Salesforce1 Paves Way for Internet of Customers
"The world is moving towards hyperconnectivity -- billions of devices, not just consumer devices, but embedded systems, manufacturing plants, cars, being connected -- and Salesforce is trying to tap into that," said Frost & Sullivan's Mukul Krishna. "They want to get a headstart on having third-party applications tying into their platform. They want to be the [CRM] connection of choice for everyone."
Jan 10, 2014 5:00 AM PT
Salesforce on Wednesday kicked off its Salesforce1 world tour in New York, touting the allure of the social, mobile and cloud customer platform to clients.
Launched in November at Dreamforce 2013, Salesforce1 drove a 96 percent increase in mobile app active users and a 46 percent increase in active users of custom mobile apps, Salesforce claimed.
More than 250 partners have committed to delivering new Salesforce1 apps on the Salesforce1 AppExchange, and the number of partner apps built and optimized for the Salesforce1 Customer Platform has doubled since the platform's launch, according to the company.
Salesforce1 is a re-engineering of Salesforce.com's customer platform to future-proof existing investments in its technologies. The platform makes every existing custom app, CRM customization and partner app available through a mobile interface.
The platform offers 10 times more application programming interfaces than the original Salesforce.com platform, the company said.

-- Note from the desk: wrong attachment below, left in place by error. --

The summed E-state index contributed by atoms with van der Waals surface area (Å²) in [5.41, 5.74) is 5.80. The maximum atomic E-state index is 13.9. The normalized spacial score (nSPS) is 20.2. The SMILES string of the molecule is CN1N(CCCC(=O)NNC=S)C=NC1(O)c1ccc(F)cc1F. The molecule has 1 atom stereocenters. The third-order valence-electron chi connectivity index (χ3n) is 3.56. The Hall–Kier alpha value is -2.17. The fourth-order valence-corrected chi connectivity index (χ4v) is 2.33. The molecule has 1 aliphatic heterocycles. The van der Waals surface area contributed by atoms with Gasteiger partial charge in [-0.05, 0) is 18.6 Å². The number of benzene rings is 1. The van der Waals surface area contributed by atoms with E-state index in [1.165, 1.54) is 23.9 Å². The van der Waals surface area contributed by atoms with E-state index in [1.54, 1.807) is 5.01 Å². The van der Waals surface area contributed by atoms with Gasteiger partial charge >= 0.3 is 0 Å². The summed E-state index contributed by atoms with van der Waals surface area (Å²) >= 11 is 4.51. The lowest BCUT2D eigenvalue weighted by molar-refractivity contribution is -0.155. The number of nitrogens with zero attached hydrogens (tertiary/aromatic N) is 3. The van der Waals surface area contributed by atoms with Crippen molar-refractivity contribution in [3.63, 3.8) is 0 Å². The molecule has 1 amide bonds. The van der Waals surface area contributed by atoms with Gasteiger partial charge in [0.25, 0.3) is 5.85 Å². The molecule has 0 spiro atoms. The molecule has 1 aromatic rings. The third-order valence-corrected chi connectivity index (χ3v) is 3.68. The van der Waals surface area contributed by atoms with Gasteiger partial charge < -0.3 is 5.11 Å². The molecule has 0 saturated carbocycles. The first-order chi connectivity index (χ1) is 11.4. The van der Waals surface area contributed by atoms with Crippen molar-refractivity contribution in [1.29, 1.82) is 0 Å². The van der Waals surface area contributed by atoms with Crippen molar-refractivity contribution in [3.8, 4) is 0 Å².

Open APIs let devs build mobile-ready apps easily and allows them to sell, service and market their products on any device anywhere.
A mobile Admin App lets admins manage systems from a mobile device and change things on the fly.
The Benioff Perspective
"Behind every tweak, behind every app, behind every post, behind every thing is a customer," Salesforce chairman and CEO Marc Benioff said in New York. "It's 50 billion customers. This defines the third wave of computing."
There is "definitely a consumer, and maybe a potential customer, behind every connected device," Mukul Krishna, senior global director of digital media at Frost & Sullivan, told CRM Buyer.
"Why is the nature of this thing changing?" Benioff asked, whipping out a Philips battery-operated ultrasonic toothbrush from his jacket. When Benioff tells his dentist about his brushing habits, the dentist asks for his toothbrush login ID so he can check what he's been told.
"That's an amazing new world for the relationship between me and my dentist," Benioff said.
"The Internet of Things is creeping up on us, but at the same time, we're making the choice to have the convenience -- that connectedness -- built into products that it offers," Michael Brandenburg, unified communications and collaboration Industry analyst at Frost & Sullivan, told CRM Buyer.
Coping With the New World
The world is moving toward one-on-one marketing, and this "will transform the code of B2C," Benioff predicted.
"Connecting products [to the manufacturers over the Internet] can automatically create a case," he said.
Enterprises will be able to see customer satisfaction and updates on the latest marketing campaign from any device. They can easily turn ideas into secure mobile apps and unlock the potential of back office data.
"The question is not are we going to make that change, [but] are we ready now to make that change," Benioff pointed out. "How are we providing customer service in a world where everything is connected? How are we going to do sales in a world where everything is connected?"
Salesforce's end game, Frost's Krishna said, is "I want to have information -- especially when looking at it from the context of marketing and sales representatives -- that will help give me the highest probability of success in making decisions in close to real time."